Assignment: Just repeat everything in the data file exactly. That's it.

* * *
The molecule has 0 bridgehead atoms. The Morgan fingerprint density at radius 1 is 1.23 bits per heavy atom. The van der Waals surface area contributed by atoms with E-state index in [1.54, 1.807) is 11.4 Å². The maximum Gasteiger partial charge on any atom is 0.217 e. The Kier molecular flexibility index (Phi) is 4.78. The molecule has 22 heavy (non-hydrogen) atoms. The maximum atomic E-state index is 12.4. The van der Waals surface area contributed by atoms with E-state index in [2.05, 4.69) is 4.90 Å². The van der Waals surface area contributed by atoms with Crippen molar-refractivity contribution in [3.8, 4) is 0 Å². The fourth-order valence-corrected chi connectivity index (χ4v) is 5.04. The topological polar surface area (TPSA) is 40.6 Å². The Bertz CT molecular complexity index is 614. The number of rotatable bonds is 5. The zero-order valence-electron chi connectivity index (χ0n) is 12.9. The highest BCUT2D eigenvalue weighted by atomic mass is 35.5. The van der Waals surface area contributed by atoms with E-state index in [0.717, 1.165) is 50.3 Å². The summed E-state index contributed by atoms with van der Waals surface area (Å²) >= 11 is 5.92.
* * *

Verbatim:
The molecule has 0 bridgehead atoms. The Morgan fingerprint density at radius 1 is 1.23 bits per heavy atom. The van der Waals surface area contributed by atoms with E-state index in [1.54, 1.807) is 11.4 Å². The maximum Gasteiger partial charge on any atom is 0.217 e. The Kier molecular flexibility index (Phi) is 4.78. The molecule has 22 heavy (non-hydrogen) atoms. The maximum atomic E-state index is 12.4. The van der Waals surface area contributed by atoms with E-state index in [2.05, 4.69) is 4.90 Å². The van der Waals surface area contributed by atoms with Crippen molar-refractivity contribution in [3.8, 4) is 0 Å². The fourth-order valence-corrected chi connectivity index (χ4v) is 5.04. The topological polar surface area (TPSA) is 40.6 Å². The Bertz CT molecular complexity index is 614. The number of rotatable bonds is 5. The zero-order valence-electron chi connectivity index (χ0n) is 12.9. The highest BCUT2D eigenvalue weighted by atomic mass is 35.5. The van der Waals surface area contributed by atoms with E-state index in [0.717, 1.165) is 50.3 Å². The summed E-state index contributed by atoms with van der Waals surface area (Å²) >= 11 is 5.92.